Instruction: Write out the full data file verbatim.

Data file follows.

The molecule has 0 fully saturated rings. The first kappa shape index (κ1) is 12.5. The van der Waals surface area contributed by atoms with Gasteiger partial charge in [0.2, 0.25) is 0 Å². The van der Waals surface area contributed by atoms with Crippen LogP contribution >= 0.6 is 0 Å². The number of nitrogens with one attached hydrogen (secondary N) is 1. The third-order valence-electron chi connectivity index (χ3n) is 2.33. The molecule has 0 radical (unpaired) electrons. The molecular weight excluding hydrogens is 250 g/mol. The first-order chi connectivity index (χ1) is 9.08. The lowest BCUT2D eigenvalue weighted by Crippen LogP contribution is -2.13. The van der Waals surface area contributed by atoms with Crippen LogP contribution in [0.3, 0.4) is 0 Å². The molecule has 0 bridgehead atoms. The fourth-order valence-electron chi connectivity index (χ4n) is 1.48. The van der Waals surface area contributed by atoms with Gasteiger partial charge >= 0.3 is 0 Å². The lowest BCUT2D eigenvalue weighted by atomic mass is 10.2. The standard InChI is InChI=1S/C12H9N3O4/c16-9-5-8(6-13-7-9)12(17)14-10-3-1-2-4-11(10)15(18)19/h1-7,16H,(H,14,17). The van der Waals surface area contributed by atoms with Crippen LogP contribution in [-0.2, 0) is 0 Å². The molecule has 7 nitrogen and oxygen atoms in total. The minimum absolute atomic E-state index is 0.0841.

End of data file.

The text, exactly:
The molecule has 0 fully saturated rings. The first kappa shape index (κ1) is 12.5. The van der Waals surface area contributed by atoms with Gasteiger partial charge in [0.2, 0.25) is 0 Å². The van der Waals surface area contributed by atoms with Crippen LogP contribution >= 0.6 is 0 Å². The number of nitrogens with one attached hydrogen (secondary N) is 1. The third-order valence-electron chi connectivity index (χ3n) is 2.33. The molecule has 0 radical (unpaired) electrons. The molecular weight excluding hydrogens is 250 g/mol. The first-order chi connectivity index (χ1) is 9.08. The lowest BCUT2D eigenvalue weighted by Crippen LogP contribution is -2.13. The van der Waals surface area contributed by atoms with Crippen LogP contribution in [0.3, 0.4) is 0 Å². The molecule has 0 bridgehead atoms. The fourth-order valence-electron chi connectivity index (χ4n) is 1.48. The van der Waals surface area contributed by atoms with Gasteiger partial charge >= 0.3 is 0 Å². The lowest BCUT2D eigenvalue weighted by atomic mass is 10.2. The standard InChI is InChI=1S/C12H9N3O4/c16-9-5-8(6-13-7-9)12(17)14-10-3-1-2-4-11(10)15(18)19/h1-7,16H,(H,14,17). The van der Waals surface area contributed by atoms with Crippen LogP contribution in [-0.2, 0) is 0 Å². The molecule has 7 nitrogen and oxygen atoms in total. The minimum absolute atomic E-state index is 0.0841.